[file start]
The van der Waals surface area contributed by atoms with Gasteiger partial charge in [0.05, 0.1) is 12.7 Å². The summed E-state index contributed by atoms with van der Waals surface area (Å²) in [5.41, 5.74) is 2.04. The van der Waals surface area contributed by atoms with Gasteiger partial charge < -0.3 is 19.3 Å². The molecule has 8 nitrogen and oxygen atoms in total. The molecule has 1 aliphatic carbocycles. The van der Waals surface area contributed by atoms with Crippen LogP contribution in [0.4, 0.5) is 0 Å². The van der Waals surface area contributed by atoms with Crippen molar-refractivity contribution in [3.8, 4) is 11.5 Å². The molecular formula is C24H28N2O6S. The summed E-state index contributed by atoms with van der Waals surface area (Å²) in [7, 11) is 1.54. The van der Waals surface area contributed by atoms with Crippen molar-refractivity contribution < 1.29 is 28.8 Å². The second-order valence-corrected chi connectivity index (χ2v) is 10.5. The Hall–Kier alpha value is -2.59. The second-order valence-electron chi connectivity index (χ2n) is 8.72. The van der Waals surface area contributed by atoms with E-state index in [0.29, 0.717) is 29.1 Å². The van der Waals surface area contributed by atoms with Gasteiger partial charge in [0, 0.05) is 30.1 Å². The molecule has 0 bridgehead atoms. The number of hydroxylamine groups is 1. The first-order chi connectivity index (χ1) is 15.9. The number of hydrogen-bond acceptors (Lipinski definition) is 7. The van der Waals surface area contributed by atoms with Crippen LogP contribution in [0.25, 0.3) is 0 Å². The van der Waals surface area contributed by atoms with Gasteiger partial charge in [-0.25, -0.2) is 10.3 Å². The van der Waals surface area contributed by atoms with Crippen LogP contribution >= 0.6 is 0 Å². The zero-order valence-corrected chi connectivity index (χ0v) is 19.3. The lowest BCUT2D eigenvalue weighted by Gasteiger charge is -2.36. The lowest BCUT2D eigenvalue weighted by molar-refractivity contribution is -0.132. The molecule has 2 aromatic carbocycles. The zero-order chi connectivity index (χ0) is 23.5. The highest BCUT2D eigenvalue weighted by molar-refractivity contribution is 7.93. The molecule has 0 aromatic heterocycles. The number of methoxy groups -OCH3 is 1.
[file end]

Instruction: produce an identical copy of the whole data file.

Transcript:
The van der Waals surface area contributed by atoms with Gasteiger partial charge in [0.05, 0.1) is 12.7 Å². The summed E-state index contributed by atoms with van der Waals surface area (Å²) in [5.41, 5.74) is 2.04. The van der Waals surface area contributed by atoms with Gasteiger partial charge < -0.3 is 19.3 Å². The molecule has 8 nitrogen and oxygen atoms in total. The molecule has 1 aliphatic carbocycles. The van der Waals surface area contributed by atoms with Crippen LogP contribution in [0.4, 0.5) is 0 Å². The van der Waals surface area contributed by atoms with Crippen molar-refractivity contribution in [3.8, 4) is 11.5 Å². The molecular formula is C24H28N2O6S. The summed E-state index contributed by atoms with van der Waals surface area (Å²) in [7, 11) is 1.54. The van der Waals surface area contributed by atoms with Crippen molar-refractivity contribution < 1.29 is 28.8 Å². The second-order valence-corrected chi connectivity index (χ2v) is 10.5. The Hall–Kier alpha value is -2.59. The second-order valence-electron chi connectivity index (χ2n) is 8.72. The van der Waals surface area contributed by atoms with E-state index in [0.29, 0.717) is 29.1 Å². The van der Waals surface area contributed by atoms with Gasteiger partial charge in [0, 0.05) is 30.1 Å². The molecule has 0 bridgehead atoms. The number of hydroxylamine groups is 1. The first-order chi connectivity index (χ1) is 15.9. The number of hydrogen-bond acceptors (Lipinski definition) is 7. The van der Waals surface area contributed by atoms with Crippen LogP contribution in [0.25, 0.3) is 0 Å². The van der Waals surface area contributed by atoms with Gasteiger partial charge in [-0.25, -0.2) is 10.3 Å². The van der Waals surface area contributed by atoms with Crippen LogP contribution >= 0.6 is 0 Å². The zero-order valence-corrected chi connectivity index (χ0v) is 19.3. The lowest BCUT2D eigenvalue weighted by Gasteiger charge is -2.36. The lowest BCUT2D eigenvalue weighted by molar-refractivity contribution is -0.132. The molecule has 2 aromatic carbocycles. The zero-order chi connectivity index (χ0) is 23.5. The highest BCUT2D eigenvalue weighted by molar-refractivity contribution is 7.93. The molecule has 0 aromatic heterocycles. The number of methoxy groups -OCH3 is 1.